The IFSG released a new database containing all the known suspected earth impact craters. I could not stay behind and updated the collection for Google Earth.
Download the March 2006 edition of the SEIS database (200KB KML).
So if you happen to discover some craters yourself, now you can check if it’s in the collection of suspected and/or confirmed craters.
Addendum (2006-03-14): A few people noticed that some craters are far off from where they’re ‘supposed’ to be. Just take a look at the crowd at 0 lat. & 0 lon. or ‘Hongkong’ in the middle of Africa. It’s all because the positioning in the original database is sometimes missing or just plainly wrong. It was my deliberate choice to include all structures and not filter out the bad ones.
I’m slowly trying to find the right spot for some craters, but with 500+ structures
it isn’t easy . 🙂 Especially if there are no visible cues on the ground. So if you have any suggestion as to where each crater really belongs, use the comment box below and I’ll update ASAP. Thanks!
Added note: It looks like the conversion from Excel to KML introduced some errors as well. My bad, sorry.
15 responses to “Google Earth: Suspected Earth Impact Sites March 2006 update (KML)”
Excellent — thanks so much for this :)…was looking for a way to plot a crater on a Google Earth map, and the IFSG sent me here.
Wanted to give you an update on one crater — the crater Quillagua should be located at -21.50 latitude, not 21.50 (which, I believe, is a typo in the original database).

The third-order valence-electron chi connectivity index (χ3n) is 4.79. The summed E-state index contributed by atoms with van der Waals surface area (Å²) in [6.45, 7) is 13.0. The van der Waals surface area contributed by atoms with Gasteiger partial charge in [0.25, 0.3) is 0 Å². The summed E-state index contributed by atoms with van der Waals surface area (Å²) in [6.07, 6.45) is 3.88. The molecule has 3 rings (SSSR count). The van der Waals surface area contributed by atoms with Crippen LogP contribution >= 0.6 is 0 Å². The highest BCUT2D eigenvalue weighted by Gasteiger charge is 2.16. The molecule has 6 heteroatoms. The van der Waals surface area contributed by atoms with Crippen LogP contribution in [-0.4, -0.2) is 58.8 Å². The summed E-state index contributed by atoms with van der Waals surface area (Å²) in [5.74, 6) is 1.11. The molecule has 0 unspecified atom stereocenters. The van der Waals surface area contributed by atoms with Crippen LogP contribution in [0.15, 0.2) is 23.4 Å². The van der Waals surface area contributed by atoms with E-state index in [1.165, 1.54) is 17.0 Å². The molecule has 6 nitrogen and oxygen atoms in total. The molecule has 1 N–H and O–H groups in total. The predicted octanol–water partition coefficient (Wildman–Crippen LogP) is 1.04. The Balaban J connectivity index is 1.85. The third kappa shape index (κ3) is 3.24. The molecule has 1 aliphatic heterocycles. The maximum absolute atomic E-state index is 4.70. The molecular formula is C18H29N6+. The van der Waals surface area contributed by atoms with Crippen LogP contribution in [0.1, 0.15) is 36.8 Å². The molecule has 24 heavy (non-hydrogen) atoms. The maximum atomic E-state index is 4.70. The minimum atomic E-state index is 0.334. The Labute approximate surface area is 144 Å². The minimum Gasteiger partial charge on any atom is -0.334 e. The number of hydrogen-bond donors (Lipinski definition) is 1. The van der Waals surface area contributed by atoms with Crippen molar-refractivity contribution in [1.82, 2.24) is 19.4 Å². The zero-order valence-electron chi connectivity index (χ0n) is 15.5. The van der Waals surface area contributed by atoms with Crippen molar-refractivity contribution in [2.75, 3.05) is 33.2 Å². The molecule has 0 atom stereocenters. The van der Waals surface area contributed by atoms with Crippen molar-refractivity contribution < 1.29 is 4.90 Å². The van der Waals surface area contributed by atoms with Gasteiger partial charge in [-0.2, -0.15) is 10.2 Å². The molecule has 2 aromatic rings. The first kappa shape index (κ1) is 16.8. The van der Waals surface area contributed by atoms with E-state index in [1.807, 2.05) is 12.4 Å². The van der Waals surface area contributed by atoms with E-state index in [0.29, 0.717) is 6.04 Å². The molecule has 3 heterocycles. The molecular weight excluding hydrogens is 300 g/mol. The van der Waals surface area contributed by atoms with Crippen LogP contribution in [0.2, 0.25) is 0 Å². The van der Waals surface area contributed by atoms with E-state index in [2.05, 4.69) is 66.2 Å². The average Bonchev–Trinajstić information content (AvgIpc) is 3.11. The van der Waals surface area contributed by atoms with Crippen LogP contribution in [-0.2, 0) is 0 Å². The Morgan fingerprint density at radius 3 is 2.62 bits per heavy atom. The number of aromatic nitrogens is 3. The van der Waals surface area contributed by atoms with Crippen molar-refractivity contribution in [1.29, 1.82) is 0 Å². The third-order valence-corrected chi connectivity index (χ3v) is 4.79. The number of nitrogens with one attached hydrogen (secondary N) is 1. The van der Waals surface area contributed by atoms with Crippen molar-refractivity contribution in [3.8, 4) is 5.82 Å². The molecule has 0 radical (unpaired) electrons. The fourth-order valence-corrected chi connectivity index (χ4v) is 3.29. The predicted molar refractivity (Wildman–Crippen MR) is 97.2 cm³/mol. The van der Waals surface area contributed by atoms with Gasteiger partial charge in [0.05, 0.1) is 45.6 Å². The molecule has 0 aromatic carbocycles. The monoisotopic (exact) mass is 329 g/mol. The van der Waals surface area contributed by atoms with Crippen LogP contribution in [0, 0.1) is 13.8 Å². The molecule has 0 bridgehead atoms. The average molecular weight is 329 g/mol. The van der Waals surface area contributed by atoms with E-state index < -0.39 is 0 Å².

I have a candidate for a crater that isn’t in the database. How do I add my contribution? is there a link somewhere?
@squawky: duly noted. Quillagua will be updated on the next run.
@WyldFyr: I’m sorry, but currently there is no easy way to submit craters. Though I’ve been meaning to build one.
I’m not the person to include suspected impact craters in the SEIS database. To be included you’ll probably need to have some sort of scientific proof to validate its origin. Not every ’round’ feature on earth is an impact crater, but could also be an extinct volcano, dried-up riverbent, cave-in, …
But there are other avenues of attack.
1. One could write about their discovery on their own website. Like for instance http://www.astroseti.org/impacts.php
2. One could post a placemark on sites like Google Earth Hacks (http://www.googleearthhacks.com/addfile.php) or Tagzania (http://www.tagzania.com/tag/crater) describing their find. Whatever suits you best.
3. You could post the coordinates (latitude/longitude) right here so I, and everyone else, could take a look (I’m no expert on geologic features, but I could blog about it).
I suggest you do the 3rd option. 🙂
The coordinates for Watterson lake are wrong. See my posting on the site above.
Alejo, you may be right. The latitude of Watterson Lake in Seis is 65.22, while Bull’s eye lake has a latitude of 61.22. (Longitude is almost the same) So this could be an error in the database.
Like WyldFyr I have a candidate for a crater, the coordinates are 3 37 S 24 30 E, maybe you could blog about this.